Through Arturo Delmoni, I got to know Boris Goldovsky (1908-2001). I treasured our get-togethers and phone chats (and I also did some intellectual-property legal work for him). Although our acquaintance was, by most measures, rather fleeting, the time I spent with Mr. Goldovsky had an outsized effect on me. Just to shake hands with someone who, as a child, had fled Moscow with his mother during the October Revolution… . To say nothing of the fact that, before his small-‘e’ evangelical endeavors had had the result that, in the United States, his name would be inextricably intertwined with the concept of “Opera,” the young Boris Goldovsky’s piano teacher in Berlin had been Artur Schnabel.
Therefore, through Schnabel’s teacher Theodor Leschetizky, there are, in total, only four people shaking hands between Beethoven and me. (That’s because Leschetizky’s teacher Carl Czerny had been a student of Beethoven’s. So, the handshake chain goes: John Marks-(1)Mr. Goldovsky-(2)Schnabel-(3)Leschetizky-(4)Czerny-Beethoven.) And, not to lay it on too thick, but: the young Leschetizky’s concerto-début performance was conducted by… Mozart’s son.
Mr. Goldovsky’s claim to widespread fame (as distinct from his reputation among opera cognoscenti) was his intermission feature during the Saturday-afternoon live radio broadcasts of the Metropolitan Opera, which were sponsored by Texaco, the gasoline company. (He also hosted the “Opera Quiz” feature for a time.) Mr. Goldovsky would sit at the piano (a Knabe in a rehearsal room, which always made me well-disposed to that maker) and give a live “Musical and Dramatic Analysis of (the name of that Saturday’s opera).” Those features were brilliant, as well as witty. As examples, here he is on the operas Esclarmonde and Lulu.
I will never forget Mr. G’s quip that, for all his musical creativity, Wagner seemed not to have a clue about population genetics (a reference to the brother-sister twins Sieglinde and Siegmund’s being the incestuous parents of Siegfried). I think it fair to say that the consensus is that Mr. Goldovsky played a major role (and perhaps the major role) in making live performances of grand opera both comprehensible to and aspirational for the broad middle of American society, from the immediately post-WWII years though the 1980s. Mr. Goldovsky also deserves much credit for championing the cause of a young African-American singer, Robert McFerrin, who became the first African-American man to sing a title role at the Met, in 1955. (Robert McFerrin’s son Robert, Jr. took the professional name Bobby McFerrin.)
What Mr. Goldovsky was to opera (the authoritative “explainer,” par excellence), Rick Beato is to rock-and-roll.
More, after the jump.
Rick’s website tells us that Rick is a musician, a teacher, and a father of three. Rick has worked as a writer/producer with various bands in the rock and country genres. Two albums that he produced for NeedtoBreathe—The Outsiders (2009) and The Reckoning (2012)—won Dove Awards in the Best Rock/Contemporary category. He co-wrote “Carolina” with Parmalee in 2013, which climbed to number 1 on the Billboard’s Country Music Chart. Rick is certified to teach grades K-12 and holds a bachelor’s in music from Ithaca College, and a master’s in jazz studies from the New England Conservatory of Music.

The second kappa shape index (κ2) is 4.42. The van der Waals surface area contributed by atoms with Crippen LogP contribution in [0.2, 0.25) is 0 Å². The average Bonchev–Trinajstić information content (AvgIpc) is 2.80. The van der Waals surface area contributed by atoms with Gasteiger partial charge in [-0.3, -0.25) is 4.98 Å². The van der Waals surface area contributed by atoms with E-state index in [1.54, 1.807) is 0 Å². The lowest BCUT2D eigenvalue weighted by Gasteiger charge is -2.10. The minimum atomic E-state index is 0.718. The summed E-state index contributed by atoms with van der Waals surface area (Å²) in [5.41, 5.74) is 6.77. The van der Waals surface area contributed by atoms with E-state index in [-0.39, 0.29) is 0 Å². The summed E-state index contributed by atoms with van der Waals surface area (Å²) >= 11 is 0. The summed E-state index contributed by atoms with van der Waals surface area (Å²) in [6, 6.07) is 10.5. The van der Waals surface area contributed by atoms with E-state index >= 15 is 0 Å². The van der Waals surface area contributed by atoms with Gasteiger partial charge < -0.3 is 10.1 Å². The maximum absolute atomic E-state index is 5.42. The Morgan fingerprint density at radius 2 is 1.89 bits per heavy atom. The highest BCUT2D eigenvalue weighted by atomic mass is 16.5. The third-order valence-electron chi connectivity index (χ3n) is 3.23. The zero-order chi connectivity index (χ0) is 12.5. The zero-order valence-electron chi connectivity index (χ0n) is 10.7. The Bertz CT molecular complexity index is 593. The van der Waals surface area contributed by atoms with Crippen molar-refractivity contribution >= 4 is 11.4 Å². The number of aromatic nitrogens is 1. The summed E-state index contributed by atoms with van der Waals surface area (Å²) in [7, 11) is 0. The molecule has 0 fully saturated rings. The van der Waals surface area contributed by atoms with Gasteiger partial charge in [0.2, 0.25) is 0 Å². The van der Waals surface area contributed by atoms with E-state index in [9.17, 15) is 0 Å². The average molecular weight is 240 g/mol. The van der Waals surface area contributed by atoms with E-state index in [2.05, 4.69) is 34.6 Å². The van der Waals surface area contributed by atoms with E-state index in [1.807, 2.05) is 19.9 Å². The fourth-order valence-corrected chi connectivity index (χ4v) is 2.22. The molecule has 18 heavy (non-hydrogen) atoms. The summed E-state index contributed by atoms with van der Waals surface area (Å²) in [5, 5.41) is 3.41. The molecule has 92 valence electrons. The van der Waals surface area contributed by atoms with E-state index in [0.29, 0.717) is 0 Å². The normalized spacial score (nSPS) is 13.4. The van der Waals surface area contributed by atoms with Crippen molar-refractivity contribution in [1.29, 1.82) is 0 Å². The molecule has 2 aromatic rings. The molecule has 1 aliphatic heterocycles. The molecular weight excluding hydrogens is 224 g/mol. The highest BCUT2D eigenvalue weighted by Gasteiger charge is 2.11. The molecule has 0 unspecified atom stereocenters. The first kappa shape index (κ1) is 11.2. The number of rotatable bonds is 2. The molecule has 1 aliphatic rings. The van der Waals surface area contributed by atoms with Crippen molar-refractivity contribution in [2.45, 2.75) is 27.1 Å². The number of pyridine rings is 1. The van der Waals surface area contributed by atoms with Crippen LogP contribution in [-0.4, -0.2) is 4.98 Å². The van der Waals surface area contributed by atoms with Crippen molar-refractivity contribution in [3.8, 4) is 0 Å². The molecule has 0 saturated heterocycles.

Jack Baruth’s website ran a post about Rick Beato’s analysis of Journey’s “Don’t Stop Believin’.” I was very impressed by Rick’s Music-Theory (and also record-production) knowledge; but, most of all, by his personal reminiscence of having the writer of the song tell him that the catchphrase in the chorus (which is also the title of the song) was what the writer’s father said to him in a telephone conversation in which the son had expressed doubt whether he could succeed in music. The human element… .
As impressive as Rick’s “Don’t Stop Believin’ ” analysis was, his analysis of “More Than a Feeling” left me slack-jawed in astonishment. I have not been as transfixed by a musical “explainer” to that extent, since the glory days of the Met Saturday-Afternoon Broadcasts with Mr. Goldovsky. (I also wonder, how does Rick get those Pro Tools copies of the multitrack session tapes?)
So, assuming that you have already watched (or that you will watch) Rick’s “More Than a Feeling” analysis in full, with a jaw as slack as mine was; here’s my Tactful Suggestion (that being my personal term for the 613 precepts or injunctions in the Five Books of Moses):
Please show your appreciation by visiting Rick’s website, by clicking on the Store drop-down menu, and by buying a T-shirt. I did. And a lovely T-shirt it is. Really. As one of my favorite sayings goes, “Libraries will get you through times of no money better than money will get you through times of no libraries.” Rick’s contributions to the knowledge base are, as far as I can tell, without equal.
Please buy a bit of apparel, or a cheat-sheet coffee mug; and please tell all your e-friends to watch some “What Makes This Song Great” videos.
One final note: Rick in a sense reminds me of Schenkerian Analysts: They both have their way of (so to speak) engaging with the text. Rick does a musical and record-production analysis, but he does not delve into antecedents and influences and text and all that other stuff other musicologists focus on.
So, in that context, it is not surprising that Rick did not note the “Walk Away Renée”/”More Than a Feeling” connection.
Which, anyway, is just opening a can of worms; because, despite the fact that Tom Scholz himself said that “Walk Away Renée” was his most important influence, other people carp that “More Than a Feeling” borrows from (permissibly or not), Eric Clapton and George Harrison’s “Badge,” or Joe Meek’s 1960s instrumental hit “Telstar.” No matter.
Just buy that shirt, OK?
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